Updated 3:45 p.m. | Former Virginia Sen. John Warner is crossing party lines to support Democratic Sen. Mark Warner's re-election campaign this year.
Warner, a former five-term Republican senator, told the Associated Press on Monday he is backing his successor in the Senate over former Republican National Committee Chairman Ed Gillespie.
Speaking later with CQ Roll Call, John Warner said he encouraged Mark Warner to seek re-election, citing the state's need for seniority in the Senate.
"I’m not jumping my traces," John Warner said. "I’m just exercising what I think is a responsible judgment, because Mark Warner is gaining seniority and stature, and has a proven ability to cross the aisle and make things happen."
The two Warners faced off in a 1996 Senate race, with the incumbent holding on by a 5-point margin. After the loss, Mark Warner went on to win a term as governor in 2001, before running again for the Senate seat of the retiring John Warner.
This is the second time this cycle the former Republican senator has backed a Democratic Senate candidate. Warner contributed to the campaign of Michelle Nunn, the daughter of former Democratic Sen. Sam Nunn, who is running for an open seat in Georgia.
Mark Warner used the situation to highlight his penchant to work with Republican senators, a record he will undoubtedly tout on the trail this fall given Virginia's swing-state status.
"I have followed John Warner’s solid example by creating opportunities to reach across the aisle to solve problems," Warner said in a statement. "I have worked hard to form personal relationships with other lawmakers from both political parties to win bipartisan support for our efforts to fix the budget and strengthen Virginia’s economy."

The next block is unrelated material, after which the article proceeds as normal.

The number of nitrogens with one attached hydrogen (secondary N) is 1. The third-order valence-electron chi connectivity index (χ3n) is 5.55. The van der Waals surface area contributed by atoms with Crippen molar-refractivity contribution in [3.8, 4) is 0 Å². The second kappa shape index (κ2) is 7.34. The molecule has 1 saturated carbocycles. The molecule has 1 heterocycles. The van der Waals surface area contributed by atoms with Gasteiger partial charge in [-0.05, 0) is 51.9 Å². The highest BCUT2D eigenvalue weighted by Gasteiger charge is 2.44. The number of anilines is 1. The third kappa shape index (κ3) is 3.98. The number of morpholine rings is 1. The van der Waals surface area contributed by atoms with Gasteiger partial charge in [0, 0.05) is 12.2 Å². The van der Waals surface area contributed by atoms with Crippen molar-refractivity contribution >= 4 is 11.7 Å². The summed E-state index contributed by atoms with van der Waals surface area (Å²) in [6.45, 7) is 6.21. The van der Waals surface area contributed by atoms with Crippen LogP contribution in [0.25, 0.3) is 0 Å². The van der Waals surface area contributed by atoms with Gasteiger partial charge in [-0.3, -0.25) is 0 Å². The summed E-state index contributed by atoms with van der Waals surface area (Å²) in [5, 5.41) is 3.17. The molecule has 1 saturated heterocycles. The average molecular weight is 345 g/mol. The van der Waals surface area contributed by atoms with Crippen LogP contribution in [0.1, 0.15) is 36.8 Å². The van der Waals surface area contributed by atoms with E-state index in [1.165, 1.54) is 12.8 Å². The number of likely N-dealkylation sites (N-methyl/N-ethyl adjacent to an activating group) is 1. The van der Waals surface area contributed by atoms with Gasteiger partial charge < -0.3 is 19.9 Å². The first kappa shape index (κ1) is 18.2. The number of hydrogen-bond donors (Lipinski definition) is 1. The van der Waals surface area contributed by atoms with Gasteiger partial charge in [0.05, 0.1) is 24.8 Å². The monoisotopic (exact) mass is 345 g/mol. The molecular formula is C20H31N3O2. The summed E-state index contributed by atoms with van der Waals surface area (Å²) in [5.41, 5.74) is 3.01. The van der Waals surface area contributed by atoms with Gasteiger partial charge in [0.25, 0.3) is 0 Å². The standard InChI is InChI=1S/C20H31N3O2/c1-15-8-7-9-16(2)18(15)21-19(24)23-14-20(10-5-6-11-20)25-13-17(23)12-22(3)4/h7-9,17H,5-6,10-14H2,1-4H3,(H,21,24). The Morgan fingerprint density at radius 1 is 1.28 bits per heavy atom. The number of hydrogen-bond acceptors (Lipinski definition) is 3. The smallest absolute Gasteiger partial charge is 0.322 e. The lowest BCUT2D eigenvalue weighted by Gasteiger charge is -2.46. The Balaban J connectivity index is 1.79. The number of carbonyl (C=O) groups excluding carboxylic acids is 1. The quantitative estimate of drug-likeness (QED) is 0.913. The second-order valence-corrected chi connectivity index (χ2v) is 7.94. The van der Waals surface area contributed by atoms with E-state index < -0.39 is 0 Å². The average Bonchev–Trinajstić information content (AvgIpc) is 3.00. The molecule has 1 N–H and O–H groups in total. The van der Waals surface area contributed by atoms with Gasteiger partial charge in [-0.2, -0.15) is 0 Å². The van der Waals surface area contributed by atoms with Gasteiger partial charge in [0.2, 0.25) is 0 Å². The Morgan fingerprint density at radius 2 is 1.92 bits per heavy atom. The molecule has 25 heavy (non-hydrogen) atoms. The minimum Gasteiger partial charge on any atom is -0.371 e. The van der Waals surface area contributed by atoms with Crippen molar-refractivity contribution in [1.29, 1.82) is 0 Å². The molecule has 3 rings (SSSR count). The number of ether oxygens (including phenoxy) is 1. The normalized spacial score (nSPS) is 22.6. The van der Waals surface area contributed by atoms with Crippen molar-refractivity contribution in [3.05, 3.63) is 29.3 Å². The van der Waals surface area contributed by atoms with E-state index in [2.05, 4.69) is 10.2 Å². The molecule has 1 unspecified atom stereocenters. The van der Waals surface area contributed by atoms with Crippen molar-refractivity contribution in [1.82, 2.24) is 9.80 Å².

A new development on the Republican side means Gillespie has one less opponent to worry about in his bid for his party's Senate nomination.
Howie Lind, a retired Naval officer, told the Virginian-Pilot on Monday that Gillespie's recent entrance into the race had made fundraising a major hurdle and forced him to end his Senate campaign.
"The financial resources just dried up," Lind told the Hampton Roads, Va.-based newspaper.
Lind's exit leaves just one other Republican vying for the nomination at the June 7 convention, financial consultant Shak Hill. But even before the latest development, party leaders had already expected Gillespie to emerge victorious, despite the unpredictable nature of conventions.
While Lind's fundraising stumbled, Gillespie's has, unsurprisingly, taken off. The Gillespie campaign said last week that it raised more than $300,000 since Gillespie announced his candidacy on Jan. 16. That's the same amount Lind raised in his first six months on the trail.
Gillespie will need the cash. Mark Warner, who is seeking a second term, had more than $7 million in cash on hand by the end of December.
The race is rated Democrat Favored by Rothenberg Political Report/Roll Call.